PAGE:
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Old 17 February 2017, 22:58   #1
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Seat/console mounting with screws or glue

Hi
Seen seat/console/T-tops mounting guides through internet using screws through floor. Adding sealant to protect from water intrance.

Another method offered by one local here was getting gelcoat of where both parts touch, and gluing both parts with same hull material, then fill in gaps with gelcoat.
Other offer was (in case with t-top) getting gelcoat of, gluing piece of wood with same hull material then screwing t top to the extra 4 pieces of wood at each corner.

No screw through floor is based on idea of having not to deal with drilling through floor so no chance of water somehow getting in and hence keeing package sealed as came from factory.

Would like to get your opinions here.
Sameh
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Old 18 February 2017, 09:51   #2
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How permanent do you want the installation to be?
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Old 18 February 2017, 09:59   #3
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How permanent do you want the installation to be?
Permanent. Not thinking of relocating or removing at certain time
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Old 18 February 2017, 11:33   #4
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Look on thread filling screw holes, gelcoat on its own will crack you need a flexible joint such as sikaflex with screws with the screws dipped in sikaflex or glass in as in the video on the thread and flowcoat finish to waterproof.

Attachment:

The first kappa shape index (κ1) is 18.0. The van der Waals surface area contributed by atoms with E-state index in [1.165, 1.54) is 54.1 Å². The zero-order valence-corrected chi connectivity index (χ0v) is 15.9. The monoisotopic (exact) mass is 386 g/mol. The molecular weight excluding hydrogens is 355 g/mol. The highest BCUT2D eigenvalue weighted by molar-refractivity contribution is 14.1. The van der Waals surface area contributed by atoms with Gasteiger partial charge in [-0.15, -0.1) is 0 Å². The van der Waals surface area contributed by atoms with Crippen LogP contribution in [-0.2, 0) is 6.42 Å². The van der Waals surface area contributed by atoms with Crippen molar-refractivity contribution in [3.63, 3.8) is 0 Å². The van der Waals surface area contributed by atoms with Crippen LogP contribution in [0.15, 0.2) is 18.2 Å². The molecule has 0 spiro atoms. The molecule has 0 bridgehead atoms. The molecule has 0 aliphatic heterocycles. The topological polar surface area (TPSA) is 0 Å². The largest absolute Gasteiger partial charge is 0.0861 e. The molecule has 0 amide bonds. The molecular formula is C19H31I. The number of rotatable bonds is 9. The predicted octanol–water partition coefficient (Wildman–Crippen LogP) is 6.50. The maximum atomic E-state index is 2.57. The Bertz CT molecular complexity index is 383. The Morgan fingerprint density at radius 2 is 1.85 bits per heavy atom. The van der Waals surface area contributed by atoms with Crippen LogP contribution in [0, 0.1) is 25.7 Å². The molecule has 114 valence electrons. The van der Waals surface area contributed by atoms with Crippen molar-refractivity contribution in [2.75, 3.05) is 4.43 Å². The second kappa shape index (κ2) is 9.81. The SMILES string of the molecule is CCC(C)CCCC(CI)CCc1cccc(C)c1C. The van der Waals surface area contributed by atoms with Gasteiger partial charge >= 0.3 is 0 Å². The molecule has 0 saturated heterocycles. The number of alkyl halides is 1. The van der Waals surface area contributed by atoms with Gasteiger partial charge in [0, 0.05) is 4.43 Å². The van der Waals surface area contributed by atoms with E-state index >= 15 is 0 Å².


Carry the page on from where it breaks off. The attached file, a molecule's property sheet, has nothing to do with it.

Putting wood in gives a second joint and at each corner reduces the contact area of the base to the deck.
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Old 18 February 2017, 12:50   #5
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Quote:
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Look on thread filling screw holes, gelcoat on its own will crack you need a flexible joint such as sikaflex with screws with the screws dipped in sikaflex or glass in as in the video on the thread and flowcoat finish to waterproof.
Putting wood in gives a second joint and at each corner reduces the contact area of the base to the deck.
I will look for that thread.
Option to take down gelcoat and just glue to the fiber without screws would still be recommended?
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Old 18 February 2017, 13:18   #6
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I will look for that thread.
Option to take down gelcoat and just glue to the fiber without screws would still be recommended?
If you're bonding fiberglass to fiberglass, that is an acceptable option.

If you are cross bonding either stainless or aluminum to fiberglass, my personal preference is methyl methacrylate. A thickened epoxy resin such as West System Six10 is also acceptable.